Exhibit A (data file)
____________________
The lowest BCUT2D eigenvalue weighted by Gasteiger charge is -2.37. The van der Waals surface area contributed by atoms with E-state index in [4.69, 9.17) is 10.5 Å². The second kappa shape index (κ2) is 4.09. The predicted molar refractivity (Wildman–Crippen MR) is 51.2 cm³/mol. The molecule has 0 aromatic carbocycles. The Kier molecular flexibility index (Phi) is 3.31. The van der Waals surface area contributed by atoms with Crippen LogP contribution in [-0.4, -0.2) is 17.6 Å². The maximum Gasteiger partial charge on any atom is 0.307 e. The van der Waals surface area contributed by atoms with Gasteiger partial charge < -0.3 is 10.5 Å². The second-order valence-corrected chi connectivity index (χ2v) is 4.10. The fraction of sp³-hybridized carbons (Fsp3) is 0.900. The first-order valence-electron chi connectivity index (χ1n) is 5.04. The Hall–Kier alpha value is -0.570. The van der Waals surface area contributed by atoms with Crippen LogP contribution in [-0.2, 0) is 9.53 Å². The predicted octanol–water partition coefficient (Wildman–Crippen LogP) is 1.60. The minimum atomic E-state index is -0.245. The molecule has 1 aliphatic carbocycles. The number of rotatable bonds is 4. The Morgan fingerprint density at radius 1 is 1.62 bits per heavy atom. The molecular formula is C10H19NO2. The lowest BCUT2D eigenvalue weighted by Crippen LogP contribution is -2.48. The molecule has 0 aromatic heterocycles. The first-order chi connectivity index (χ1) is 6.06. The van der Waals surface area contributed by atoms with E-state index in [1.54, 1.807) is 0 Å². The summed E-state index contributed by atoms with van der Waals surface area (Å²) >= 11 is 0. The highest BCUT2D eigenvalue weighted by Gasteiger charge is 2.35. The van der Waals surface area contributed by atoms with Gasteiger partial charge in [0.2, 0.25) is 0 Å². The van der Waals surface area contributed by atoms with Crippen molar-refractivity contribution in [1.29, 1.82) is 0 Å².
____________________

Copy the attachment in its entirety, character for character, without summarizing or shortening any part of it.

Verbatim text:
The lowest BCUT2D eigenvalue weighted by Gasteiger charge is -2.37. The van der Waals surface area contributed by atoms with E-state index in [4.69, 9.17) is 10.5 Å². The second kappa shape index (κ2) is 4.09. The predicted molar refractivity (Wildman–Crippen MR) is 51.2 cm³/mol. The molecule has 0 aromatic carbocycles. The Kier molecular flexibility index (Phi) is 3.31. The van der Waals surface area contributed by atoms with Crippen LogP contribution in [-0.4, -0.2) is 17.6 Å². The maximum Gasteiger partial charge on any atom is 0.307 e. The van der Waals surface area contributed by atoms with Gasteiger partial charge < -0.3 is 10.5 Å². The second-order valence-corrected chi connectivity index (χ2v) is 4.10. The fraction of sp³-hybridized carbons (Fsp3) is 0.900. The first-order valence-electron chi connectivity index (χ1n) is 5.04. The Hall–Kier alpha value is -0.570. The van der Waals surface area contributed by atoms with Crippen LogP contribution in [-0.2, 0) is 9.53 Å². The predicted octanol–water partition coefficient (Wildman–Crippen LogP) is 1.60. The minimum atomic E-state index is -0.245. The molecule has 1 aliphatic carbocycles. The number of rotatable bonds is 4. The Morgan fingerprint density at radius 1 is 1.62 bits per heavy atom. The molecular formula is C10H19NO2. The lowest BCUT2D eigenvalue weighted by Crippen LogP contribution is -2.48. The molecule has 0 aromatic heterocycles. The first-order chi connectivity index (χ1) is 6.06. The van der Waals surface area contributed by atoms with E-state index in [1.54, 1.807) is 0 Å². The summed E-state index contributed by atoms with van der Waals surface area (Å²) >= 11 is 0. The highest BCUT2D eigenvalue weighted by Gasteiger charge is 2.35. The van der Waals surface area contributed by atoms with Gasteiger partial charge in [0.2, 0.25) is 0 Å². The van der Waals surface area contributed by atoms with Crippen molar-refractivity contribution in [1.29, 1.82) is 0 Å².